• Martin Harper says

      Chris, I understand that you did not intend to question this woman’s mental health. However, your use of the term “narcissistic”, prior to talking about the need to see a mental health professional, does just that. Suggesting that someone speak to a mental health professional is very different from suggesting that they speak to a counsellor or therapist, and I’m sure you are aware that narcissistic personality disorder is included in the DSM.

      I’m glad that you are not remotely diagnosing Wren Miller’s mental health based on an article about her written by Deborah Jian Lee, and that you have clarified that on this blog.

  7. says

    So many things: (And yes, I’m a youngish, single-female, UMC clergy woman).

    1) It was told in first person, but clearly NOT by Rev. Miller. “As told to Deborah Lee,” the article says. I think this is important in any judgements we make! Marie Claire has been in the news a lot lately for their lack of journalistic integrity. For taking stories whatever way makes them most sensational. There was a huge hullabaloo in the Healthy Living Communities about a story written after a blogging conference last year. I agree with PeaceBang and others that the wording used in the article was tough to swallow and tacky, but I’m not sure the wording was hers! I think we need to take the article (especially discussions of her wording) with that grain of salt.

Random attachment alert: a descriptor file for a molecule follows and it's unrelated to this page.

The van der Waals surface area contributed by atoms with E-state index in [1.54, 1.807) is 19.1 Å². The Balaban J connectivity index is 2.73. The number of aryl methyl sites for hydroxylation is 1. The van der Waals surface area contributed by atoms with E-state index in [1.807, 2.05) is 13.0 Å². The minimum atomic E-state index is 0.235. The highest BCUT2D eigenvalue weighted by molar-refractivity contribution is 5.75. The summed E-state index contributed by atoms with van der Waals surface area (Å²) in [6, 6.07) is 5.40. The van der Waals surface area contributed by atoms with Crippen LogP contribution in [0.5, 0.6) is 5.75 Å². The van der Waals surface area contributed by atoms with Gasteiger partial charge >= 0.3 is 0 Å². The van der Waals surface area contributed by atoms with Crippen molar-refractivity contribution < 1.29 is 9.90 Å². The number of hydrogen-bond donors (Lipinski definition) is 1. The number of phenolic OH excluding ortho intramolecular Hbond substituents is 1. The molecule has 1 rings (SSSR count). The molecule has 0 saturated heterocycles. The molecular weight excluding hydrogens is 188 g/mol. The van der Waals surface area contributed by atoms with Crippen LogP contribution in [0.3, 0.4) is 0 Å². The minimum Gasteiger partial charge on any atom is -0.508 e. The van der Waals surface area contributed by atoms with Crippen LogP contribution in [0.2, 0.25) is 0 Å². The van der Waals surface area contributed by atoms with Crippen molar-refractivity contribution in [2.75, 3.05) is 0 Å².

2) I think as a church we don’t talk about sex enough. Flat out. We have hyper-sexualization with TV, magazines, books, etc but we’re not allowed to talk about it in church more than to say, “Don’t do it”. We are not having real conversations about these things. Its like we pretend they don’t exist. Being said, I’m not sure that this was the best way to go. I hurt for her, because I assume that she was taken advantage of by a reporter. I have to assume that Rev. Miller could have written that article more articulately and more beautifully and still gotten the point across tha she would have liked to have.